How To Install A Faucet
Part 4: Hallelujah... Time to install the new faucet!
To the manufacturer's credit, most faucets have very good installation instructions. READ THEM! I have been doing faucet installations for nearly 30 years and I still look over the instructions... mostly because there are often changes in materials and procedures and I never seem to get the memos!!
I will go over the basics here (with comments). You can get the specifics from your faucet's instructions.
Install the new sprayer base, attach the sprayer hose and then... the faucet!
If your faucet has a separate sprayer hose, you should make all connections before installing the faucet in the sink. It is very difficult to attach it once the faucet is installed... especially if you are working with a very deep sink!
First, install the sprayer base in the proper hole in the sink. If you have one from the previous faucet, you may reuse it if it still looks good and the new sprayer fits it. Otherwise, remove it, clean off the old putty (like you did for the faucet) and install the new base. Put soft plumber's putty all around the base and press it in place. Don't be stingy. You can see from the graphic that I'm not! You don't want any water leaking around the base of the sprayer or the sink.
Insert the "faucet end" of the sprayer hose through the base and back up through the center of the three faucet holes. Wrap the threads (only) with two or three overlaps of Teflon tape and attach the hose to the faucet, tightening firmly.
OOPS!! If your faucet has a plastic or rubbery gasket (plastic in the graphic), be sure to place it on the faucet before you attach the sprayer hose. (By the by, notice how clean the sink is!! Got lucky this time! Applause not necessary.)
What about those inlet tubes??
Special supply lines, called inlet tubes or inlet hoses, are used to make the final connection between the shutoff and the faucet. In some cases, you may be able to attach the inlet tubes or hoses to the faucet before you position it on the sink. If your faucet allows this, by all means do it, even if the instructions don't specifically say to. It is more difficult to install them from under the cabinet once the faucet is in, especially if you have a very deep sink and/or a "cluttered" cabinet!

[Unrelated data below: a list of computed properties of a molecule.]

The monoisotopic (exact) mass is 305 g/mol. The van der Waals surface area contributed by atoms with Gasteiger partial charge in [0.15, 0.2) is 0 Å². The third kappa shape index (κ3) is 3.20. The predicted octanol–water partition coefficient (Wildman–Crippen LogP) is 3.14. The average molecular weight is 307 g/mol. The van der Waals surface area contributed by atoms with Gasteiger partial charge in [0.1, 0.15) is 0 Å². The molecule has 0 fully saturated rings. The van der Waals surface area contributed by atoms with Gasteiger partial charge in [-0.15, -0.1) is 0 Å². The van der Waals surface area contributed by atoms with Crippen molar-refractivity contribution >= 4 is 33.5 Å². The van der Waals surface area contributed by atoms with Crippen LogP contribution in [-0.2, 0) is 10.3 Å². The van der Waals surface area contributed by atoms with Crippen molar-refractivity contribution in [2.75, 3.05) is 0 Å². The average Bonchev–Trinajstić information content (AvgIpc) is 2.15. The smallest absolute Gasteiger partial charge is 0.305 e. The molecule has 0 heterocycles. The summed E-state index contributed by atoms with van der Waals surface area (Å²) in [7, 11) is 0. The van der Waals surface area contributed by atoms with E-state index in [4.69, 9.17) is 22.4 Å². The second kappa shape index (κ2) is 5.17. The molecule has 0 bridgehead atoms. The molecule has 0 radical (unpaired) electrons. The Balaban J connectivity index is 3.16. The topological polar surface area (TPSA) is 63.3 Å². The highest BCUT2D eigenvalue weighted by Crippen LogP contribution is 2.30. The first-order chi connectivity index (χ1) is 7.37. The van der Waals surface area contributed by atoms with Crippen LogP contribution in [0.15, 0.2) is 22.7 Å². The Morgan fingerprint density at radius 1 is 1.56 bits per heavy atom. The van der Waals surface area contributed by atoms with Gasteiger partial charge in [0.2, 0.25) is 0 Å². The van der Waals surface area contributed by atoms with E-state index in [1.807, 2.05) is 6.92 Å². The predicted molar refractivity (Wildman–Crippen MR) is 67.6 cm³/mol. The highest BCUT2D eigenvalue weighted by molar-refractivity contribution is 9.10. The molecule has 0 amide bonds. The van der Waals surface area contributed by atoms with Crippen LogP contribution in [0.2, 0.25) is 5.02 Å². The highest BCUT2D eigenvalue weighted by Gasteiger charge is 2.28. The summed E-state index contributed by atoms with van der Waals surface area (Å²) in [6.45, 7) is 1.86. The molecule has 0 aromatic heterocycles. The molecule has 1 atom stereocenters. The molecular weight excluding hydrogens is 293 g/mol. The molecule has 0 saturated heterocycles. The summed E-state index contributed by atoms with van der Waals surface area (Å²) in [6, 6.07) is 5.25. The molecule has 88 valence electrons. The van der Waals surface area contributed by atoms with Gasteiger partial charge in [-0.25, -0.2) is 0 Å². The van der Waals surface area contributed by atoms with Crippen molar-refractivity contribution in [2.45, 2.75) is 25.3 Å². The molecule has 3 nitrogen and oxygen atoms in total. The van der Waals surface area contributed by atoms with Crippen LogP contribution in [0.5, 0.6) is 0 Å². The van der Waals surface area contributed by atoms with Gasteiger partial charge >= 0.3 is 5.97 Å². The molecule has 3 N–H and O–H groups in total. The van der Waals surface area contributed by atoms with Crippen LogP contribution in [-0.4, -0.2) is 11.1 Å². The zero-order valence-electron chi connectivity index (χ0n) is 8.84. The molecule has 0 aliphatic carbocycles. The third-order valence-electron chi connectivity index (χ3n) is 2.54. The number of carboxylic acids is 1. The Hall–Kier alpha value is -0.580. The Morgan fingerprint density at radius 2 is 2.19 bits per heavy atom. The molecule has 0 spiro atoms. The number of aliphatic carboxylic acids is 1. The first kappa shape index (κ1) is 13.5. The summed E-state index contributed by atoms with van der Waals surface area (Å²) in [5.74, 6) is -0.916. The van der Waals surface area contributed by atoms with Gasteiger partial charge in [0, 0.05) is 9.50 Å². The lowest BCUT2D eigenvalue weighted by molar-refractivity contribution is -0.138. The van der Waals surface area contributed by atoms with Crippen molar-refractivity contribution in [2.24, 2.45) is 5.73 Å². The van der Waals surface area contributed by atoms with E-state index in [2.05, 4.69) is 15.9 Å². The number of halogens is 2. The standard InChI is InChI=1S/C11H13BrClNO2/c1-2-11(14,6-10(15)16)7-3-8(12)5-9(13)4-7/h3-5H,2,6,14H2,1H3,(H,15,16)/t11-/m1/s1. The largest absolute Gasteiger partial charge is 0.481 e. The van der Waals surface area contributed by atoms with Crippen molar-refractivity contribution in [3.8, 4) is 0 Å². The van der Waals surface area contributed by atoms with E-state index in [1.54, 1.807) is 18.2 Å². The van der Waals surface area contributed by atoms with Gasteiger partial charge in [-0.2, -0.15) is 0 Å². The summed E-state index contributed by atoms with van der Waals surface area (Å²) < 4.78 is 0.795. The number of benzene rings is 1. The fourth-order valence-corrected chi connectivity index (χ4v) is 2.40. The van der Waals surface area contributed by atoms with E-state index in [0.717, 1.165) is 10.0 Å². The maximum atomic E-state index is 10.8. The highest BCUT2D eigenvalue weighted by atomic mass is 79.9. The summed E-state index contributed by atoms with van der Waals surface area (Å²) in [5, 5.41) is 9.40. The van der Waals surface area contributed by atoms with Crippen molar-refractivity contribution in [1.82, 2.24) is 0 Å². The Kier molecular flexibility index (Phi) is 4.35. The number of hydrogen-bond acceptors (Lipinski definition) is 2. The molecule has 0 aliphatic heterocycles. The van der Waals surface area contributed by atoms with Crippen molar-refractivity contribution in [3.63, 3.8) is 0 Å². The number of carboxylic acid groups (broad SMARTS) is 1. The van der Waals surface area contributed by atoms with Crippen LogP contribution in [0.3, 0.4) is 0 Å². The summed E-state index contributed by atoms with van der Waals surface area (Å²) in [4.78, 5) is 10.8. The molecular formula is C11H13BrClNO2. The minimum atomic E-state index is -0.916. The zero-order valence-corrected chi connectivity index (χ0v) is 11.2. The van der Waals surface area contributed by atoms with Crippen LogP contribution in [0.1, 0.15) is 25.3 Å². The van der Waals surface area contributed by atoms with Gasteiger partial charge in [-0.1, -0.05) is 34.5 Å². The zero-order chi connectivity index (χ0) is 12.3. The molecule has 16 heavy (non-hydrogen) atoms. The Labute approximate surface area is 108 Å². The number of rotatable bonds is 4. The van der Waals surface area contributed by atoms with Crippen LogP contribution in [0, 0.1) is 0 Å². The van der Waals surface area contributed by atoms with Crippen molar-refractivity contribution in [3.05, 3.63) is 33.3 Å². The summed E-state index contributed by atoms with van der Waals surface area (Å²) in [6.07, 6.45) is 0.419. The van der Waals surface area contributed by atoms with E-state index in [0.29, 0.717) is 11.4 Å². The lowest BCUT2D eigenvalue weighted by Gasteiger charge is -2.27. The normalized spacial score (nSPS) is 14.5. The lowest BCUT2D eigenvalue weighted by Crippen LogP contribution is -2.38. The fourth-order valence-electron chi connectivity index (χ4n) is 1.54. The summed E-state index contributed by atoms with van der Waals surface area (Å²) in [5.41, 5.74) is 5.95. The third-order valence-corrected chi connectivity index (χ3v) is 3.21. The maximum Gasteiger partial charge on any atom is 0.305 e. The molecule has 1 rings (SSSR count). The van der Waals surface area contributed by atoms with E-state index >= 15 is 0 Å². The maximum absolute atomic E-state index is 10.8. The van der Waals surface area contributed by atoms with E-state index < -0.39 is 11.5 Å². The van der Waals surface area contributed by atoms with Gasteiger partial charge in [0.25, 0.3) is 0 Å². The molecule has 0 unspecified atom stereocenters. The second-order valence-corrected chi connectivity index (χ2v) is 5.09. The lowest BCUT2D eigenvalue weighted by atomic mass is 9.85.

Unfortunately, the Delta faucet we are installing will not allow us to install the inlet tubes now, so I'll be with you under the sink! As you can see, the sprayer hose and both supply lines have to pass through the center hole of the sink. There's hardly enough room for them! In their wisdom, Delta staggered the lengths of the tubes so they pass (with moderate persuasion) through a standard opening!
Some faucets use the same threaded nipples to attach the faucet to the sink and to attach the water supply tubes (see graphic). You have no choice but to install the inlet hoses or tubes after the sink is firmly installed.
Now it's time to attach the faucet to the sink. Use plumber's putty under the rim of the faucet ONLY if the manufacturer requires it. A 1/4" bead is plenty!! Now press the faucet in position and get on your knees, handyman, and crawl back under the sink.